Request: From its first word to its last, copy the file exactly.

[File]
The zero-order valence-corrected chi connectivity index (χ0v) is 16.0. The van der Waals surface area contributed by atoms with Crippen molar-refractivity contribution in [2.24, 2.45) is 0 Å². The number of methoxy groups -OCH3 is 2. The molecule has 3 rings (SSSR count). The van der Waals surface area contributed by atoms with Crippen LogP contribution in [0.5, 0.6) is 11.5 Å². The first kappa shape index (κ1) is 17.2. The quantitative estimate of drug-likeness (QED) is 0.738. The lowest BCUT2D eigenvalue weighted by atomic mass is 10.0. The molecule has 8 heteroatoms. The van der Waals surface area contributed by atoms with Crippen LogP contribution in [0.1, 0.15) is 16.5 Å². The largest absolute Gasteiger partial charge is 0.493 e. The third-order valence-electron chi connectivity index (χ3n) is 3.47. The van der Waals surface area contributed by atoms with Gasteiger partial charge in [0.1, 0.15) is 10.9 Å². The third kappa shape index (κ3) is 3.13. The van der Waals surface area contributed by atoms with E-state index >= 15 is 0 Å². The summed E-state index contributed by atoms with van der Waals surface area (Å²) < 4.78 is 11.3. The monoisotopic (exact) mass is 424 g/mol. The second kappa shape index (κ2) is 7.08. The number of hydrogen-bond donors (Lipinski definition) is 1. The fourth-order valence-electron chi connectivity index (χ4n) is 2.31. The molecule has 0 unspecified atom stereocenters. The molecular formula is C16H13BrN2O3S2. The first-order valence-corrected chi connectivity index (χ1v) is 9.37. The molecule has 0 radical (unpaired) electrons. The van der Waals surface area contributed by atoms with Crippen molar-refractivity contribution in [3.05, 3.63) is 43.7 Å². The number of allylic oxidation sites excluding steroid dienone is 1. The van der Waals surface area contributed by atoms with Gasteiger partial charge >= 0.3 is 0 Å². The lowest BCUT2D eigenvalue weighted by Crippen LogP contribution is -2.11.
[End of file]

The zero-order valence-corrected chi connectivity index (χ0v) is 16.0. The van der Waals surface area contributed by atoms with Crippen molar-refractivity contribution in [2.24, 2.45) is 0 Å². The number of methoxy groups -OCH3 is 2. The molecule has 3 rings (SSSR count). The van der Waals surface area contributed by atoms with Crippen LogP contribution in [0.5, 0.6) is 11.5 Å². The first kappa shape index (κ1) is 17.2. The quantitative estimate of drug-likeness (QED) is 0.738. The lowest BCUT2D eigenvalue weighted by atomic mass is 10.0. The molecule has 8 heteroatoms. The van der Waals surface area contributed by atoms with Crippen LogP contribution in [0.1, 0.15) is 16.5 Å². The largest absolute Gasteiger partial charge is 0.493 e. The third-order valence-electron chi connectivity index (χ3n) is 3.47. The van der Waals surface area contributed by atoms with Gasteiger partial charge in [0.1, 0.15) is 10.9 Å². The third kappa shape index (κ3) is 3.13. The van der Waals surface area contributed by atoms with E-state index >= 15 is 0 Å². The summed E-state index contributed by atoms with van der Waals surface area (Å²) < 4.78 is 11.3. The monoisotopic (exact) mass is 424 g/mol. The second kappa shape index (κ2) is 7.08. The number of hydrogen-bond donors (Lipinski definition) is 1. The fourth-order valence-electron chi connectivity index (χ4n) is 2.31. The molecule has 0 unspecified atom stereocenters. The molecular formula is C16H13BrN2O3S2. The first-order valence-corrected chi connectivity index (χ1v) is 9.37. The molecule has 0 radical (unpaired) electrons. The van der Waals surface area contributed by atoms with Crippen molar-refractivity contribution in [3.05, 3.63) is 43.7 Å². The number of allylic oxidation sites excluding steroid dienone is 1. The van der Waals surface area contributed by atoms with Gasteiger partial charge >= 0.3 is 0 Å². The lowest BCUT2D eigenvalue weighted by Crippen LogP contribution is -2.11.